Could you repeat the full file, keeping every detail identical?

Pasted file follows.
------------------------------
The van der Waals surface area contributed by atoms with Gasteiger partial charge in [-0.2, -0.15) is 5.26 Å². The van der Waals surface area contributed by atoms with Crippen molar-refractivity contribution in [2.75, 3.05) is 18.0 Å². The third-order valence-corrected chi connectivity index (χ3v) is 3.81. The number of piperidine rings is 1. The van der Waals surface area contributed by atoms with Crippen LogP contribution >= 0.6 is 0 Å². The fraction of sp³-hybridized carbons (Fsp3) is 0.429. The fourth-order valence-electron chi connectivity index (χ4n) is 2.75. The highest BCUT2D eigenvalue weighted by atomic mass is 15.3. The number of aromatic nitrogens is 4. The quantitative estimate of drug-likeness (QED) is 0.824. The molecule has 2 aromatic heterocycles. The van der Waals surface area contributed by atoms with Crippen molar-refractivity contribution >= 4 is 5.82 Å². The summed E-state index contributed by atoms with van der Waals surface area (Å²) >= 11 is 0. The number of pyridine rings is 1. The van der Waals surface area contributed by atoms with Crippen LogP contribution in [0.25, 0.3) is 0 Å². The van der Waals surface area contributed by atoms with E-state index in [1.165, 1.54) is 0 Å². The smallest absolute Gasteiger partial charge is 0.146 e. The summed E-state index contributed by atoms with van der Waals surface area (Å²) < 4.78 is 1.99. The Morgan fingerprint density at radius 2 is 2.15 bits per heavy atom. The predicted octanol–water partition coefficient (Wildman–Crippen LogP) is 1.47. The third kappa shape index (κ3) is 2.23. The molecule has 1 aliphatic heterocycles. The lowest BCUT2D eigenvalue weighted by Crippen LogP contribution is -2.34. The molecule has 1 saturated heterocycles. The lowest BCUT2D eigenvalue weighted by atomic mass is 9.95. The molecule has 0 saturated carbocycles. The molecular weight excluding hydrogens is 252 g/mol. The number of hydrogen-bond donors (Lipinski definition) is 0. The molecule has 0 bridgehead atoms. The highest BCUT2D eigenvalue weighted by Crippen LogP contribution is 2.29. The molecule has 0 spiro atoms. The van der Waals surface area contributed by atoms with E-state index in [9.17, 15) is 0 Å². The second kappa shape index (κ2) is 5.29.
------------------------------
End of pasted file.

The van der Waals surface area contributed by atoms with Gasteiger partial charge in [-0.2, -0.15) is 5.26 Å². The van der Waals surface area contributed by atoms with Crippen molar-refractivity contribution in [2.75, 3.05) is 18.0 Å². The third-order valence-corrected chi connectivity index (χ3v) is 3.81. The number of piperidine rings is 1. The van der Waals surface area contributed by atoms with Crippen LogP contribution >= 0.6 is 0 Å². The fraction of sp³-hybridized carbons (Fsp3) is 0.429. The fourth-order valence-electron chi connectivity index (χ4n) is 2.75. The highest BCUT2D eigenvalue weighted by atomic mass is 15.3. The number of aromatic nitrogens is 4. The quantitative estimate of drug-likeness (QED) is 0.824. The molecule has 2 aromatic heterocycles. The van der Waals surface area contributed by atoms with Crippen molar-refractivity contribution >= 4 is 5.82 Å². The summed E-state index contributed by atoms with van der Waals surface area (Å²) >= 11 is 0. The number of pyridine rings is 1. The van der Waals surface area contributed by atoms with Crippen LogP contribution in [0.25, 0.3) is 0 Å². The van der Waals surface area contributed by atoms with E-state index in [1.165, 1.54) is 0 Å². The smallest absolute Gasteiger partial charge is 0.146 e. The summed E-state index contributed by atoms with van der Waals surface area (Å²) < 4.78 is 1.99. The Morgan fingerprint density at radius 2 is 2.15 bits per heavy atom. The predicted octanol–water partition coefficient (Wildman–Crippen LogP) is 1.47. The third kappa shape index (κ3) is 2.23. The molecule has 1 aliphatic heterocycles. The lowest BCUT2D eigenvalue weighted by Crippen LogP contribution is -2.34. The molecule has 1 saturated heterocycles. The lowest BCUT2D eigenvalue weighted by atomic mass is 9.95. The molecule has 0 saturated carbocycles. The molecular weight excluding hydrogens is 252 g/mol. The number of hydrogen-bond donors (Lipinski definition) is 0. The molecule has 0 bridgehead atoms. The highest BCUT2D eigenvalue weighted by Crippen LogP contribution is 2.29. The molecule has 0 spiro atoms. The van der Waals surface area contributed by atoms with E-state index in [9.17, 15) is 0 Å². The second kappa shape index (κ2) is 5.29.